pros at home

Inside Professional Baker Katherine Glassman's Home Kitchen

By Jennifer Richardson / Photography By Naomi Henry | December 15, 2014
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With its mix of hardwood floors, treasured family antiques and garage-sale finds, the vintage-inspired interior of professional baker Katherine Glassman's Ventura home looks like it could have been curated from Paris flea markets. That's only appropriate, since a 2012 trip to that city inspired Katherine to open Sticky Fingers Baking Company, her small-batch bakeshop in midtown Ventura.

And while the French influence is alive and well in the shop's daily selection of lively flavored macarons–think tart cherry and chocolate peanut butter–Katherine gets inspiration closer to home for many of her shop's offerings, which include muffins, scones, cookies and cakes in vegan, gluten-free and traditional options.

Katherine's interest in gluten-free and vegan baking started with adjusting her family's diet to better meet the needs of her youngest daughter, Kate, who has autism.

"For many years I was tweaking things to try and find out if diet would help her. I messed around with it. It never stuck in our house but I had fun with it," says Katherine, who sources as many baking ingredients as possible from locally owned shops.

Along the way, gluten-free, vegan and food-coloring-free goodies began making regular appearances at her daughter's school. "It was nice to be able to provide her school right out of my home, so my daughter could be part of what every other child is part of."

When Katherine decided to launch Sticky Fingers, her time spent mastering gluten-free and vegan baking paid off. Both made perfect sense for the demands of health-conscious California consumers.

A mix of the European and the local also shows up in Katherine's professional experience. Early in her career, she worked at Les Dailles, a high-end formal restaurant in the Swiss canton of Fribourg. After she and her husband, Marty, moved to Ventura, she attended the culinary arts program at Oxnard College, where she studied under a French teacher, Chef Patey (pronounced, appropriately, like pate), and Chef Joe. She rounded out her education with a year of advanced training in bread baking and pastry in Santa Barbara before that fateful trip to Paris.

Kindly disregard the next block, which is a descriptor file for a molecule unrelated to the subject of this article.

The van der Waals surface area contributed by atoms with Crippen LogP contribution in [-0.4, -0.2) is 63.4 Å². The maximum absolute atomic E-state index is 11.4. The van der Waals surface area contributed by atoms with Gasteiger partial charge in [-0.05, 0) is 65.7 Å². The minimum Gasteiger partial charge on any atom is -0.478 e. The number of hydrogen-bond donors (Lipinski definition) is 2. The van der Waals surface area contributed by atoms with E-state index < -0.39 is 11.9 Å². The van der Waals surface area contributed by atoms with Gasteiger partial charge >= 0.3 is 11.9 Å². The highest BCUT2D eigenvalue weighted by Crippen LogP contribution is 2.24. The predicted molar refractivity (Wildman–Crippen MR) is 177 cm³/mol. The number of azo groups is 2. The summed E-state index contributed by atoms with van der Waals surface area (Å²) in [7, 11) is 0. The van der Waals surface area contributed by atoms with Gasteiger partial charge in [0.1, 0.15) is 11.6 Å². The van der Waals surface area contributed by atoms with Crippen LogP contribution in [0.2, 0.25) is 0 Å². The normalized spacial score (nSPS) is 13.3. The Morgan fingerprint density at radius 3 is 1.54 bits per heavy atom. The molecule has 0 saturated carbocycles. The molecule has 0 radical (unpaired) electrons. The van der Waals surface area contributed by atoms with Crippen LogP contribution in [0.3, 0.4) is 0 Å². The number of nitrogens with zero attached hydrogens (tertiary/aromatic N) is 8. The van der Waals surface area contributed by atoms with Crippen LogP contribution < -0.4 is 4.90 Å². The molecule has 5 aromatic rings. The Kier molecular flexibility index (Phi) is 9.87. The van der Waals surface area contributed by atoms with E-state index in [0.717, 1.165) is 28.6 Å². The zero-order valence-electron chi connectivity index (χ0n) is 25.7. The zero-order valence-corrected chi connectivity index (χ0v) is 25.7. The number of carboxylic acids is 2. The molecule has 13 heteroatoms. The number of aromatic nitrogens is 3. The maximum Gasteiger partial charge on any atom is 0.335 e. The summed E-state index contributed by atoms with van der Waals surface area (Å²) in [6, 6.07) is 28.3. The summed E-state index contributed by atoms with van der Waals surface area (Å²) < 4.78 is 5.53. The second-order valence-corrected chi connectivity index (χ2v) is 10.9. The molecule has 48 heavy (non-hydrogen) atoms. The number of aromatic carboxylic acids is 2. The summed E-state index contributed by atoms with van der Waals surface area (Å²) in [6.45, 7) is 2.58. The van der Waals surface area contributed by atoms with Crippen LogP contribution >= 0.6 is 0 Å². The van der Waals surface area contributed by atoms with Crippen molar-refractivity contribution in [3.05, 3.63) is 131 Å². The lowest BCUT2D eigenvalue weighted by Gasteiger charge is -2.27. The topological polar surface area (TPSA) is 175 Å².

Katherine Glassman perfected gluten-free baking in her home kitchen.

Back in her post-World War II–era home, Katherine shows off the period details of her cozy and bright kitchen, including the now-restored Wedgewood oven and stove–complete with built-in Art Deco– style clock and salt and pepper shakers–that came with the house.

The original yellow countertop tile is complemented by a newer checkered tile floor, ruby-red chairs and a diner-style table, which Katherine sometimes uses as a work surface to compensate for her limited counter space.

"I love cooking at home. My family has always had a homecooked dinner, even if it's the only meal of the day at home. I also love big gatherings," she says, adding that she regularly hosts family and friends for holidays throughout the year.

"It took me getting here to slow down, embrace it and really understand what a neighborhood is," says Katherine, speaking about the couple's move from Los Angeles to Ventura in 1994. "When we moved here, we had a lot of older people nearby. They taught me how to slow down and enjoy the art of having a cup of coffee and time together … just like we used to do in the '50s and '60s."

It didn't take long for Katherine to build her reputation as the neighborhood baker.

"I was always bringing stuff around, inviting people over," says Katherine. Such treats might include the artisan breads, bread pudding or mousses she particularly enjoys making at home. On special occasions, friends and family are treated to "Grandma Ruth's chocolate cake," a Texas sheet cake recipe that was a wedding gift 22 years ago from the grandmother of Katherine's dear childhood friends.

In addition to her neighbors and her two daughters–the elder of whom, Molly, can be found at the bakery every other weekend helping with what Katherine has coined "Sticky Bun Sundays"– Katherine finds ideas for her ever-changing repertoire of goodies right in her backyard.

It has a microcosm of California produce, with trees boasting Meyer and regular lemons, limes, oranges, avocados and apples. Sometimes she even dreams about her recipes: "I wake up in the middle of the night and think, 'Oh, blackberries, lime and ginger. That'd be good!'"

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